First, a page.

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Thread: Key 9/11 Suspect To Be Tried In New York

  1. #41
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    Jan 2005
    The Death Penalty Problem
    9/11 Trial Puts German-US Relations Under Strain,00.html

    By John Goetz and Marcel Rosenbach

    The prosecutors in the forthcoming 9/11 trials in New York will be seeking the death penalty if the five defendants are found guilty. That could pose a problem for Germany, which is supplying vital evidence for the prosecution.

    The US government could have hardly picked a more symbolic venue for the trial of its worst enemies. With its colonnade of Corinthian pillars, the 27-story US Courthouse in Lower Manhattan is a daunting fortress of justice. On Sept. 11, 2001, judges and court clerks gathered on the upper floors of the building were able to observe the impact of the second jet that crashed into the World Trade Center, just a few blocks away.

    The men accused of orchestrating the 9/11 attacks will soon be put on trial here, not far from the scene of the crime. Next year federal prosecutors in New York are expected to read indictments against Khalid Sheikh Mohammed, Ramzi Binalshibh and three other alleged conspirators. They will be transferred from the detention facility at the US naval base in Guantanamo Bay, Cuba to a courtroom less than a mile from Ground Zero, where they will receive a fair trial instead of facing a military tribunal. US Attorney General Eric Holder's decision to try the suspects in a civilian court has made international headlines and prompted sighs of relief in many parts of the world.

    No Capital Punishment in Germany
    But it looks like the upcoming trial will cause headaches for Germany. Holder and US President Barack Obama have announced that they intend to seek the death penalty if the five defendants are found guilty. German law prohibits capital punishment, yet evidence provided by German investigators will play a key role in the trial.

    This presents the German government with a dilemma. Berlin can either oppose the use of German evidence in a bid to protect the defendants from execution -- and risk alienating a NATO ally in the process -- or it can approve the use of the incriminating documents, which would contravene Germany's position on the death penalty.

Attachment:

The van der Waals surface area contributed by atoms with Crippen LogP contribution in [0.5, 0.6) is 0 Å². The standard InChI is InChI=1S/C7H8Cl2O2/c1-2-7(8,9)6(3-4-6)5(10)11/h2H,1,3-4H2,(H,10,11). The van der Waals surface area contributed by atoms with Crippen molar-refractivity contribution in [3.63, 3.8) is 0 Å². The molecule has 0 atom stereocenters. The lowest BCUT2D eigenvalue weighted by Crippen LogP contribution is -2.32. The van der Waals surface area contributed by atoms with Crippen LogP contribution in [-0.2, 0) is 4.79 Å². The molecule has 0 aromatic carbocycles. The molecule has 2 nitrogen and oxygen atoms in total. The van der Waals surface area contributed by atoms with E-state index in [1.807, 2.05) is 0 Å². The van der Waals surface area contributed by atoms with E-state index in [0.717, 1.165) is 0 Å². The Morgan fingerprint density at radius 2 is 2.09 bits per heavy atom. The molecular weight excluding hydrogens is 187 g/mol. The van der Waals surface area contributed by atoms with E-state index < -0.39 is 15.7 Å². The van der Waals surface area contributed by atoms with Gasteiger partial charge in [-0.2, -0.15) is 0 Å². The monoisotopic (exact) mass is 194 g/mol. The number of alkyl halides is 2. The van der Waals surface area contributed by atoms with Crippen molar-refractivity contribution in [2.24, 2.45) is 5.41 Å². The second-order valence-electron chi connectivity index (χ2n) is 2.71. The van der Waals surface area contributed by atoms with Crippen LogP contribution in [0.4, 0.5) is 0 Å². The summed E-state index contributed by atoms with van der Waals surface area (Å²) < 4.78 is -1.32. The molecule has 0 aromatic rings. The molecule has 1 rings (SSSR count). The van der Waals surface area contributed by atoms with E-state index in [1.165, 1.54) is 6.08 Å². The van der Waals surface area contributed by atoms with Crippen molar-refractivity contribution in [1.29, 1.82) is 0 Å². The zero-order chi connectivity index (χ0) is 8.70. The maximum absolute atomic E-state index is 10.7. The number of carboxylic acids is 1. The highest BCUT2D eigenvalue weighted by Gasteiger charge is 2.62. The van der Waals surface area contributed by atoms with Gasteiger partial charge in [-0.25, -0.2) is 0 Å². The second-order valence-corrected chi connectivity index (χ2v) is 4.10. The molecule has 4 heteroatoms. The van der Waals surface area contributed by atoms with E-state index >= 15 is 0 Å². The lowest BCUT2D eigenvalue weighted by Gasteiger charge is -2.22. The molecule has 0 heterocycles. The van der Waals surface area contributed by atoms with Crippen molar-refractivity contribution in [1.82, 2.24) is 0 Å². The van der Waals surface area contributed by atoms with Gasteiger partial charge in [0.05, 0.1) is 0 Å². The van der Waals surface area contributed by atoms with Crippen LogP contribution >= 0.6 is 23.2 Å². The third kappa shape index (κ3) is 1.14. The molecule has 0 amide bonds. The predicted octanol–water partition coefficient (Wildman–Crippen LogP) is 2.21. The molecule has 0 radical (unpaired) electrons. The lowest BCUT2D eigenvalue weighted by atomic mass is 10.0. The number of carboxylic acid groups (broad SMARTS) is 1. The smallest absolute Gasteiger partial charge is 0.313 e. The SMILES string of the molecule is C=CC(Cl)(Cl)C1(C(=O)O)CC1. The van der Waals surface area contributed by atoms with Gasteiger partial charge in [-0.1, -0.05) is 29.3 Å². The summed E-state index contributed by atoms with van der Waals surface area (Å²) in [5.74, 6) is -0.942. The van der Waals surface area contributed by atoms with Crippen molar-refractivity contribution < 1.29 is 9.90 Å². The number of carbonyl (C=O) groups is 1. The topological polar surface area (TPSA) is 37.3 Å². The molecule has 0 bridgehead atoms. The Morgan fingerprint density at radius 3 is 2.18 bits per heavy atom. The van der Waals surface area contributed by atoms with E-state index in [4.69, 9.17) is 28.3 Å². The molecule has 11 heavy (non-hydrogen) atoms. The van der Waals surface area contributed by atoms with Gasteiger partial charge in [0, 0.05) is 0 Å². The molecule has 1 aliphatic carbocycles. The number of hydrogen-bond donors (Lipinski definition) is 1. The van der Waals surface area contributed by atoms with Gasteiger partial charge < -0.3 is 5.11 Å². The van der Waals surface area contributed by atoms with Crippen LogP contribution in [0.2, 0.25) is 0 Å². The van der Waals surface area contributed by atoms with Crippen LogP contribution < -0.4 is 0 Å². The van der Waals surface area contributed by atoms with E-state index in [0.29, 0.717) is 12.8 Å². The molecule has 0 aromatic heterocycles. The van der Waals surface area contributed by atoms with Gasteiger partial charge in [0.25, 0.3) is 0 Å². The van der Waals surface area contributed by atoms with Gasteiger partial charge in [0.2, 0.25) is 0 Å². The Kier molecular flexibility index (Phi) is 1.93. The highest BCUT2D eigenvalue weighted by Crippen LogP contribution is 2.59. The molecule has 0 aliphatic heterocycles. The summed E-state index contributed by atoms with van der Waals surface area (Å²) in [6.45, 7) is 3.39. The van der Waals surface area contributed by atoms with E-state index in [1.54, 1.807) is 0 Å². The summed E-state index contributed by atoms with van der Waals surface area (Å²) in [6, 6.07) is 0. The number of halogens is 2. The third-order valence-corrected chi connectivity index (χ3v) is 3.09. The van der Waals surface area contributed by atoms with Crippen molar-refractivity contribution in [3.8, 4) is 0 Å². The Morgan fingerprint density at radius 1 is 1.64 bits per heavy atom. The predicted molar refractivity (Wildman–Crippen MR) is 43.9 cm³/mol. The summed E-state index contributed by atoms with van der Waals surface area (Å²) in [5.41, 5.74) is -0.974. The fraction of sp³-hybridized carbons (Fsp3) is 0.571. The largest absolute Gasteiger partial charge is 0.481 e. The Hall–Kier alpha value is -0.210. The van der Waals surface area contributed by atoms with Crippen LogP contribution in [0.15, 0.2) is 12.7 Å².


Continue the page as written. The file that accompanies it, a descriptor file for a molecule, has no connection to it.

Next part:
According to the current mutual legal assistance agreement between the two countries, should the information furnished by German investigators be used to impose the death penalty, Germany can insist that this evidence be considered inadmissible in court. This would not be the first time that the Germans have demanded such assurances for criminal proceedings.

    The trial in New York is threatening to put a strain on German-American relations. Washington already feels that Germany has let it down by refusing to take in former detainees after the Obama administration decided to close Guantanamo. What's more, when it comes to bringing the terrorists behind 9/11 to justice, there is currently very little understanding in the US for any legal concerns that Berlin might have.

    Tug-of-War over Moussaoui Documents
    It's not the first time the two countries have locked horns over this issue. Shortly after the attacks, a heated debate flared up, followed by months of tug-of-war over German bank transfer documents, which played a key role in the trial of would-be French suicide pilot Zacarias Moussaoui.

    At first the German government demanded that the US court could not seek the death penalty for Moussaoui. But Berlin later relinquished and allowed the German documents to be entered as evidence in the trial in exchange for a binding assurance that this information could not be used to justify the death penalty -- a concept built on shaky legal ground.